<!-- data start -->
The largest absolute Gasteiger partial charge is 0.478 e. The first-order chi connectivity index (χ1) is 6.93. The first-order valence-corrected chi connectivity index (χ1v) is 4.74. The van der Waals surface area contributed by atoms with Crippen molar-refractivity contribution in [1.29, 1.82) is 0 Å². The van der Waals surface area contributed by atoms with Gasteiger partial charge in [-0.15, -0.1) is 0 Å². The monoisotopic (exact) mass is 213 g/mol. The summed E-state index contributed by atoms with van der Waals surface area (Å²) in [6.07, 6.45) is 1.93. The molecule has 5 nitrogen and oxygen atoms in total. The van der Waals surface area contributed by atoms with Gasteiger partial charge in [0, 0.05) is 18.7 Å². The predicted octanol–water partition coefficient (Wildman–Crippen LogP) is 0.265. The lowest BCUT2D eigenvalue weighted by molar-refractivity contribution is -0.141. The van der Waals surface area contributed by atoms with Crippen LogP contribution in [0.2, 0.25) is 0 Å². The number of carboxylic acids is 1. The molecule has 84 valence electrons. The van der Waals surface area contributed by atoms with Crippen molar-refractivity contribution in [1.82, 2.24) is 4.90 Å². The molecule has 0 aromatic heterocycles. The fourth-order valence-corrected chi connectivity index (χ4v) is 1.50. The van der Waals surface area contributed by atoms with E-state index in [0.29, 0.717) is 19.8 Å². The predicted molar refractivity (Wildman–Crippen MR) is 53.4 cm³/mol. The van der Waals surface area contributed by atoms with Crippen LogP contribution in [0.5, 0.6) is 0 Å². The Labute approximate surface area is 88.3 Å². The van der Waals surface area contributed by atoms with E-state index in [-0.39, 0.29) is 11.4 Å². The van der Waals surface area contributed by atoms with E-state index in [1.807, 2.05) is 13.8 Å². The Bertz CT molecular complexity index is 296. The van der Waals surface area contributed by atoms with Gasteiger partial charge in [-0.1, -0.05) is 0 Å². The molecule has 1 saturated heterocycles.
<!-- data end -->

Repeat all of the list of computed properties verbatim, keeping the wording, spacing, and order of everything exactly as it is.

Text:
The largest absolute Gasteiger partial charge is 0.478 e. The first-order chi connectivity index (χ1) is 6.93. The first-order valence-corrected chi connectivity index (χ1v) is 4.74. The van der Waals surface area contributed by atoms with Crippen molar-refractivity contribution in [1.29, 1.82) is 0 Å². The van der Waals surface area contributed by atoms with Gasteiger partial charge in [-0.15, -0.1) is 0 Å². The monoisotopic (exact) mass is 213 g/mol. The summed E-state index contributed by atoms with van der Waals surface area (Å²) in [6.07, 6.45) is 1.93. The molecule has 5 nitrogen and oxygen atoms in total. The van der Waals surface area contributed by atoms with Gasteiger partial charge in [0, 0.05) is 18.7 Å². The predicted octanol–water partition coefficient (Wildman–Crippen LogP) is 0.265. The lowest BCUT2D eigenvalue weighted by molar-refractivity contribution is -0.141. The van der Waals surface area contributed by atoms with Crippen LogP contribution in [0.2, 0.25) is 0 Å². The number of carboxylic acids is 1. The molecule has 84 valence electrons. The van der Waals surface area contributed by atoms with Crippen molar-refractivity contribution in [1.82, 2.24) is 4.90 Å². The molecule has 0 aromatic heterocycles. The fourth-order valence-corrected chi connectivity index (χ4v) is 1.50. The van der Waals surface area contributed by atoms with E-state index in [0.29, 0.717) is 19.8 Å². The predicted molar refractivity (Wildman–Crippen MR) is 53.4 cm³/mol. The van der Waals surface area contributed by atoms with Crippen LogP contribution in [0.5, 0.6) is 0 Å². The Labute approximate surface area is 88.3 Å². The van der Waals surface area contributed by atoms with E-state index in [-0.39, 0.29) is 11.4 Å². The van der Waals surface area contributed by atoms with E-state index in [1.807, 2.05) is 13.8 Å². The Bertz CT molecular complexity index is 296. The van der Waals surface area contributed by atoms with Gasteiger partial charge in [-0.1, -0.05) is 0 Å². The molecule has 1 saturated heterocycles.